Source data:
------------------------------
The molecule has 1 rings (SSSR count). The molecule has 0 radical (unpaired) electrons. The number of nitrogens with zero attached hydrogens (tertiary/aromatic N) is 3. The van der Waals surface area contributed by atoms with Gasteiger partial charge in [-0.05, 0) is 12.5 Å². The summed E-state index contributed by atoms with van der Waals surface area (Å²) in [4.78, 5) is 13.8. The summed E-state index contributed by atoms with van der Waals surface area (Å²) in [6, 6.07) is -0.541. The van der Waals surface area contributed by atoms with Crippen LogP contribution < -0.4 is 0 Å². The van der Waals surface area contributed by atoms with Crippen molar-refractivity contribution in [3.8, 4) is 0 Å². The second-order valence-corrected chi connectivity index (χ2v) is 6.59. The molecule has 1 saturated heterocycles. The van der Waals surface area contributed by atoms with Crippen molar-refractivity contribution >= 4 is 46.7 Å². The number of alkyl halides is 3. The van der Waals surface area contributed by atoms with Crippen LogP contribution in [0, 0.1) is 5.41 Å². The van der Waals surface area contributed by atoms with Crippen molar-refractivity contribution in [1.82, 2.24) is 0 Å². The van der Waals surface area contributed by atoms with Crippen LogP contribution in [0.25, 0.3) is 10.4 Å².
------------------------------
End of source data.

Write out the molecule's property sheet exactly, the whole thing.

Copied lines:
The molecule has 1 rings (SSSR count). The molecule has 0 radical (unpaired) electrons. The number of nitrogens with zero attached hydrogens (tertiary/aromatic N) is 3. The van der Waals surface area contributed by atoms with Gasteiger partial charge in [-0.05, 0) is 12.5 Å². The summed E-state index contributed by atoms with van der Waals surface area (Å²) in [4.78, 5) is 13.8. The summed E-state index contributed by atoms with van der Waals surface area (Å²) in [6, 6.07) is -0.541. The van der Waals surface area contributed by atoms with Crippen LogP contribution < -0.4 is 0 Å². The van der Waals surface area contributed by atoms with Crippen molar-refractivity contribution in [3.8, 4) is 0 Å². The second-order valence-corrected chi connectivity index (χ2v) is 6.59. The molecule has 1 saturated heterocycles. The van der Waals surface area contributed by atoms with Crippen molar-refractivity contribution >= 4 is 46.7 Å². The number of alkyl halides is 3. The van der Waals surface area contributed by atoms with Crippen LogP contribution in [0, 0.1) is 5.41 Å². The van der Waals surface area contributed by atoms with Crippen molar-refractivity contribution in [1.82, 2.24) is 0 Å². The van der Waals surface area contributed by atoms with Crippen LogP contribution in [0.25, 0.3) is 10.4 Å².